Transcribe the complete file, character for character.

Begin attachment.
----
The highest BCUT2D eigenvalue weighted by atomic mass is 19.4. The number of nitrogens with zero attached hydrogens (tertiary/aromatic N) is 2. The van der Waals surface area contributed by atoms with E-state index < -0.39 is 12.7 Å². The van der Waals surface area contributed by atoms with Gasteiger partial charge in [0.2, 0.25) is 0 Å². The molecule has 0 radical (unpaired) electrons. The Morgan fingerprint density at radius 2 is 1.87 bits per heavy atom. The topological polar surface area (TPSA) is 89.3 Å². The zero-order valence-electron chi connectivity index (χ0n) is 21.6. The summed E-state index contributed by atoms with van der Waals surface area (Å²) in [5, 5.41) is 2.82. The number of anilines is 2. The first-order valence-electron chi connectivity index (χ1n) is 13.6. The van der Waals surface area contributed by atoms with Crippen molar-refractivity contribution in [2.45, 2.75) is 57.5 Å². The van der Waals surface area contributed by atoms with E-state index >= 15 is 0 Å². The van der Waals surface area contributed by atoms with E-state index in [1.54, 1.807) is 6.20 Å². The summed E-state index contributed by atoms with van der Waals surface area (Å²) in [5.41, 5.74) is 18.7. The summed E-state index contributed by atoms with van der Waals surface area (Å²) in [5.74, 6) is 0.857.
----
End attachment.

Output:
The highest BCUT2D eigenvalue weighted by atomic mass is 19.4. The number of nitrogens with zero attached hydrogens (tertiary/aromatic N) is 2. The van der Waals surface area contributed by atoms with E-state index < -0.39 is 12.7 Å². The van der Waals surface area contributed by atoms with Gasteiger partial charge in [0.2, 0.25) is 0 Å². The molecule has 0 radical (unpaired) electrons. The Morgan fingerprint density at radius 2 is 1.87 bits per heavy atom. The topological polar surface area (TPSA) is 89.3 Å². The zero-order valence-electron chi connectivity index (χ0n) is 21.6. The summed E-state index contributed by atoms with van der Waals surface area (Å²) in [5, 5.41) is 2.82. The number of anilines is 2. The first-order valence-electron chi connectivity index (χ1n) is 13.6. The van der Waals surface area contributed by atoms with Crippen molar-refractivity contribution in [2.45, 2.75) is 57.5 Å². The van der Waals surface area contributed by atoms with E-state index >= 15 is 0 Å². The van der Waals surface area contributed by atoms with E-state index in [1.54, 1.807) is 6.20 Å². The summed E-state index contributed by atoms with van der Waals surface area (Å²) in [5.41, 5.74) is 18.7. The summed E-state index contributed by atoms with van der Waals surface area (Å²) in [5.74, 6) is 0.857.